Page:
The $20 million for this budget year is the first installment of the $135 million the state is set to receive over the next five years. Jill Nolin/Georgia Recorder
Georgia will receive $20 million in federal funding this year to go toward building out the state’s public charging infrastructure for electric vehicles and providing more charging options for people as they travel.
The federal aid was packed into the $1.2 trillion bipartisan infrastructure package that was signed into law in November. All said, $5 billion will go toward electric charging nationwide. U.S. Transportation Secretary Pete Buttigieg said Thursday the funding will help America “win the EV race.”
The $20 million for Georgia in this budget year is the first installment of the $135 million the state is set to receive over the next five years.
“As more and more Americans make the switch to electric vehicles, it is critical we ensure our communities have the infrastructure to support these drivers,” Congresswoman Carolyn Bourdeaux, a Suwanee Democrat, said in a statement. “This funding will help expand access to EV charging stations and ensure everyone can get where they need to go, all while reducing automobile related emissions.”
For now, electric vehicles only represent a small fraction – about 1% – of new vehicle registrations in Georgia. But advocates say the lack of available charging is a major barrier to more people switching to electric.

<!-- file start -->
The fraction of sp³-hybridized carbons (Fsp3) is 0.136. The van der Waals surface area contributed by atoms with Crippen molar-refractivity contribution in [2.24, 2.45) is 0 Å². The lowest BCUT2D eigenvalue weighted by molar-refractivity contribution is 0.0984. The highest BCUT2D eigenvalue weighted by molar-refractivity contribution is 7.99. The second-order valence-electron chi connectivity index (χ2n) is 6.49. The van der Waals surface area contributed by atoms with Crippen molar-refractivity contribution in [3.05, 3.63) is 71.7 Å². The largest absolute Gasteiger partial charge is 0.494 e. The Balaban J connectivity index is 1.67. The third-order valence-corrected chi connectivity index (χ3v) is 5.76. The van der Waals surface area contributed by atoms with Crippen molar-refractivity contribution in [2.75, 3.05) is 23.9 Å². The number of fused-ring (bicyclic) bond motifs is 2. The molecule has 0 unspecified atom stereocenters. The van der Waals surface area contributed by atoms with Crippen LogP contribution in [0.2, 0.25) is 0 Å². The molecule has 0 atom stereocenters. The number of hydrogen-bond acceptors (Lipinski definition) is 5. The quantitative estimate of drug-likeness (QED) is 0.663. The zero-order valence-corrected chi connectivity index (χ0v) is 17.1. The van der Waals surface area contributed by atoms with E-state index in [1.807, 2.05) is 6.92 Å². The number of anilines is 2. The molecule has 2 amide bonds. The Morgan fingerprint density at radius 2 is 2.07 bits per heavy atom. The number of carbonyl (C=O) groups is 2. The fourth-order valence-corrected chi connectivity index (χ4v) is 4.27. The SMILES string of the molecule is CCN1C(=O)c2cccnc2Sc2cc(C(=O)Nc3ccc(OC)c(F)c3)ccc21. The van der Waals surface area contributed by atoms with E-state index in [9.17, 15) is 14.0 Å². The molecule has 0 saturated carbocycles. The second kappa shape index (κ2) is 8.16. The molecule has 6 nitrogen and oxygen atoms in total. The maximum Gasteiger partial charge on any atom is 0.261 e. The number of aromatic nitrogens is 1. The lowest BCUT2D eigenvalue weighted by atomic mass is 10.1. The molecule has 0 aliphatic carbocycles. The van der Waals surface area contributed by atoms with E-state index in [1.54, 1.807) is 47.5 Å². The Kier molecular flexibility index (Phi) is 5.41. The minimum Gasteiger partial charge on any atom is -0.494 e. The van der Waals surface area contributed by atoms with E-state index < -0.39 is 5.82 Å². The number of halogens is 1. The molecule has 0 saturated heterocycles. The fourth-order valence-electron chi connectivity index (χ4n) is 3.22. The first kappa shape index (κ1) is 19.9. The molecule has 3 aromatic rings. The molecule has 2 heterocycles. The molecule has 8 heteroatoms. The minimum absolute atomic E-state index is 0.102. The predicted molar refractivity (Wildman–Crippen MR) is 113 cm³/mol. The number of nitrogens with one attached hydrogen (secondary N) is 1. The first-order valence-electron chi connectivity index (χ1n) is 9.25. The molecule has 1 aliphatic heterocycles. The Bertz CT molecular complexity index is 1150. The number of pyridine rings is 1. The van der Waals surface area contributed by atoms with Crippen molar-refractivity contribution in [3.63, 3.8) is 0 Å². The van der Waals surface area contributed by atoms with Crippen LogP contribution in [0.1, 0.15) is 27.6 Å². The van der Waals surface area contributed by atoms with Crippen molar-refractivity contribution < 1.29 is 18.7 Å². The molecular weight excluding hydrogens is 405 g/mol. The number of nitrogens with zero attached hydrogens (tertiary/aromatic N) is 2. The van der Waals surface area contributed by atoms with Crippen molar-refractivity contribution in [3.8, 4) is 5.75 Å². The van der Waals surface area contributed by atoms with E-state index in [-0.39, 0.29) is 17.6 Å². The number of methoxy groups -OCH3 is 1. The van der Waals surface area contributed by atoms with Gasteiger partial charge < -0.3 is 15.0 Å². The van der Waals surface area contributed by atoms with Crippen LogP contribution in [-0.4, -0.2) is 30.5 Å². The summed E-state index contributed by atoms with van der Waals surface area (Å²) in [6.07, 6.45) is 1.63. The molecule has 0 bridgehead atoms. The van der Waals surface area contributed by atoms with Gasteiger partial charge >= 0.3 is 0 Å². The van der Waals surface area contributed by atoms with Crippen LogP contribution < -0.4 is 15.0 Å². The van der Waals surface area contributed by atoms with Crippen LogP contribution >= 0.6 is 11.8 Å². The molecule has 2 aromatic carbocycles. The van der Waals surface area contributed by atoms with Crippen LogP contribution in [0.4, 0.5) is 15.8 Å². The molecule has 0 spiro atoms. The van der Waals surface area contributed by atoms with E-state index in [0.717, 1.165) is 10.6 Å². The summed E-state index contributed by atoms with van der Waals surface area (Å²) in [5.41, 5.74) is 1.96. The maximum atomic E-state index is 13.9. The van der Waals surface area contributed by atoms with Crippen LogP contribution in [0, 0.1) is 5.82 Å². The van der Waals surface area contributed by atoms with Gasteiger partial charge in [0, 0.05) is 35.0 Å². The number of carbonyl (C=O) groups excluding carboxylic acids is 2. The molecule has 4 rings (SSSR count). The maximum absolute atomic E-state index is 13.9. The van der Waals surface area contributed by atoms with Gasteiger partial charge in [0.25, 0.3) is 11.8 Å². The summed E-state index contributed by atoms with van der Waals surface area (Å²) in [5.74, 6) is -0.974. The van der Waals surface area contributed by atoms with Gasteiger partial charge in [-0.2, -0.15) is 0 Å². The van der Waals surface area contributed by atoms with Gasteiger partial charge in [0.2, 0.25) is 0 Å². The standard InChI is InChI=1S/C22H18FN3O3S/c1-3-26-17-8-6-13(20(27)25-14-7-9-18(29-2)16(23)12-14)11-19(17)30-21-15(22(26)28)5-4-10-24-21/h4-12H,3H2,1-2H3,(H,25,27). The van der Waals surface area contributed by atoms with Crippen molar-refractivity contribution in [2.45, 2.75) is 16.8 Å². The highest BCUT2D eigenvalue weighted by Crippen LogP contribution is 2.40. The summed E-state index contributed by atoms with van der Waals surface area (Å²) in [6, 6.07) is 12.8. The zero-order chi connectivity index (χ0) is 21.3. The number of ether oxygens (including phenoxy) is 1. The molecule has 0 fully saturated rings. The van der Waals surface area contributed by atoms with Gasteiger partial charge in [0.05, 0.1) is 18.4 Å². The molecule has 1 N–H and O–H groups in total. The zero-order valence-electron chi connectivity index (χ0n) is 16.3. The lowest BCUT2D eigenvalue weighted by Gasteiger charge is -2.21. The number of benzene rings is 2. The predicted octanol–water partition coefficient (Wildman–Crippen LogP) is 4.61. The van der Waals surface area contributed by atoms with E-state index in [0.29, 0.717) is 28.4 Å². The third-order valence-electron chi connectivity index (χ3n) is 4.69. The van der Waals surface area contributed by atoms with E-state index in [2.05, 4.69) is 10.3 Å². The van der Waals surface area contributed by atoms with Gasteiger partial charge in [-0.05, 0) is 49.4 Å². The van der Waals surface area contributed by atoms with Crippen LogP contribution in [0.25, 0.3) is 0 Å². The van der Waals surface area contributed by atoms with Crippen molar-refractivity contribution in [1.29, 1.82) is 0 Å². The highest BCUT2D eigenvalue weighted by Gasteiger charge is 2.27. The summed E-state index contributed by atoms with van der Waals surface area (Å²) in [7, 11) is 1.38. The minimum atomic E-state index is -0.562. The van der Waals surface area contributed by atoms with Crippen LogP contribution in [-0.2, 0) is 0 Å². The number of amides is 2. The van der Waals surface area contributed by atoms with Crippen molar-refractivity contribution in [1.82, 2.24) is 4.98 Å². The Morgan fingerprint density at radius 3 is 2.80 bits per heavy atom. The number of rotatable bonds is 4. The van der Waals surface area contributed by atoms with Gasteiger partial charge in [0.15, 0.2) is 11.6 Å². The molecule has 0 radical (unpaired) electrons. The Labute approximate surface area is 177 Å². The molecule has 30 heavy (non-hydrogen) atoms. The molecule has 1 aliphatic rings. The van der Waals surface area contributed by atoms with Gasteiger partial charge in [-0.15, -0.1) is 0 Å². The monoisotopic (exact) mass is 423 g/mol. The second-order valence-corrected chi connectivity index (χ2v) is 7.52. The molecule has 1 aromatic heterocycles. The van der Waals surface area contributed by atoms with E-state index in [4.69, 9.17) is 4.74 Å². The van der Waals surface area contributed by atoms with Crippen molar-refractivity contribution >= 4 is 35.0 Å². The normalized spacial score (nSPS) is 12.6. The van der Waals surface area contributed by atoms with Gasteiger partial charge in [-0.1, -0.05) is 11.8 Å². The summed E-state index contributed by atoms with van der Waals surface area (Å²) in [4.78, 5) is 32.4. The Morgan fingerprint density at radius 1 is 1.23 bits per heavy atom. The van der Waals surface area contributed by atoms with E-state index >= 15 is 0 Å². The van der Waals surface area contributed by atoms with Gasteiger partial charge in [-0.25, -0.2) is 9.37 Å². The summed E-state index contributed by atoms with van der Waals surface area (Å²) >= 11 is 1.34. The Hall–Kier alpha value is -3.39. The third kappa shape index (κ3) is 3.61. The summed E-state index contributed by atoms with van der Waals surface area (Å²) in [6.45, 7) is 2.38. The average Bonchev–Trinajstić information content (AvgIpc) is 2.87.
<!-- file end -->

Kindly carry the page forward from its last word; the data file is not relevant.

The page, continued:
“Building a statewide and national network of EV charging stations is just what Georgia needs to make the transition to electric vehicles. It gives Georgians the right infrastructure to reduce air pollution and tackle the climate crisis by switching to zero-emission vehicles,” said Jennette Gayer, state director of the advocacy group Environment Georgia.
Georgia will need another 1,644 fast chargers – the kind needed for longer distance travel – and 23,235 of the slower Level 2 chargers by 2030, according to Environment Georgia’s estimate. The group predicts that at least 10% of the state’s vehicles will be electric by then.
It was not clear Thursday how many charging stations the first round of funding would cover in Georgia or where they would be installed. The funding will be dispatched through the state Department of Transportation. States must submit a deployment plan before they can access the funds.
“This is an investment in good-paying jobs right here in Georgia, sustainable infrastructure for our children’s future, and more resources that will make it cleaner, quicker, and safer to travel across our state,” Georgia Congresswoman Lucy McBath, a Marietta Democrat, said in a statement.
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